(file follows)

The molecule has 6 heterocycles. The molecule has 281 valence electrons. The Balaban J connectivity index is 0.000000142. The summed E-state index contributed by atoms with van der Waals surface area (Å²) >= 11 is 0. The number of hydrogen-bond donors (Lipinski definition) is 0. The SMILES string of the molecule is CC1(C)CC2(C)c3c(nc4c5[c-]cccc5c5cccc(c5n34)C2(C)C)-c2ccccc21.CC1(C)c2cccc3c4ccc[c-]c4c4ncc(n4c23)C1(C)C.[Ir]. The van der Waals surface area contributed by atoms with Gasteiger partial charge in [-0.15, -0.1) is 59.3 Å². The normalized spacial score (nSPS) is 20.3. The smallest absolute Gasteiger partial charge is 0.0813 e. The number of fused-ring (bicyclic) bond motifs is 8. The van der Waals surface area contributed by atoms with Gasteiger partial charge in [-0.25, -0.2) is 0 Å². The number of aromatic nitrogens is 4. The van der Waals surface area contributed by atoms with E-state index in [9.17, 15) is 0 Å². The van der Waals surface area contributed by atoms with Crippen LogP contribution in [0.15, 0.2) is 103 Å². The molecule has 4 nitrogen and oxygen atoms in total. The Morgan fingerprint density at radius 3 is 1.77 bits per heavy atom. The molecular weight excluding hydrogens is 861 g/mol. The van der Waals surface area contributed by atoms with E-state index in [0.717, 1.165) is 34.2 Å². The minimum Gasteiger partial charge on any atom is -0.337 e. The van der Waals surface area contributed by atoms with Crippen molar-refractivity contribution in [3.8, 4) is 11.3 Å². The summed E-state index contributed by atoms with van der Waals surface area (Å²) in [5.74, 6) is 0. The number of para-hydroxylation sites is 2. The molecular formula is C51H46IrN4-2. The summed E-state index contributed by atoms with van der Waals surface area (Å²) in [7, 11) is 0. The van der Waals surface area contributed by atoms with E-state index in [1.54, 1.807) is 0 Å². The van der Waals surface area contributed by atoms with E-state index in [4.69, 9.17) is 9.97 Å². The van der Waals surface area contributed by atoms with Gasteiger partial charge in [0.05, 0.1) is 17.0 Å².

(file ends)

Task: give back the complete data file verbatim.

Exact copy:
The molecule has 6 heterocycles. The molecule has 281 valence electrons. The Balaban J connectivity index is 0.000000142. The summed E-state index contributed by atoms with van der Waals surface area (Å²) >= 11 is 0. The number of hydrogen-bond donors (Lipinski definition) is 0. The SMILES string of the molecule is CC1(C)CC2(C)c3c(nc4c5[c-]cccc5c5cccc(c5n34)C2(C)C)-c2ccccc21.CC1(C)c2cccc3c4ccc[c-]c4c4ncc(n4c23)C1(C)C.[Ir]. The van der Waals surface area contributed by atoms with Gasteiger partial charge in [-0.15, -0.1) is 59.3 Å². The normalized spacial score (nSPS) is 20.3. The smallest absolute Gasteiger partial charge is 0.0813 e. The number of fused-ring (bicyclic) bond motifs is 8. The van der Waals surface area contributed by atoms with Gasteiger partial charge in [-0.25, -0.2) is 0 Å². The number of aromatic nitrogens is 4. The van der Waals surface area contributed by atoms with E-state index in [9.17, 15) is 0 Å². The van der Waals surface area contributed by atoms with Crippen LogP contribution in [0.15, 0.2) is 103 Å². The molecule has 4 nitrogen and oxygen atoms in total. The Morgan fingerprint density at radius 3 is 1.77 bits per heavy atom. The molecular weight excluding hydrogens is 861 g/mol. The van der Waals surface area contributed by atoms with E-state index in [0.717, 1.165) is 34.2 Å². The minimum Gasteiger partial charge on any atom is -0.337 e. The van der Waals surface area contributed by atoms with Crippen molar-refractivity contribution in [3.8, 4) is 11.3 Å². The summed E-state index contributed by atoms with van der Waals surface area (Å²) in [5.74, 6) is 0. The number of para-hydroxylation sites is 2. The molecular formula is C51H46IrN4-2. The summed E-state index contributed by atoms with van der Waals surface area (Å²) in [7, 11) is 0. The van der Waals surface area contributed by atoms with E-state index in [1.54, 1.807) is 0 Å². The van der Waals surface area contributed by atoms with E-state index in [4.69, 9.17) is 9.97 Å². The van der Waals surface area contributed by atoms with Gasteiger partial charge in [0.05, 0.1) is 17.0 Å².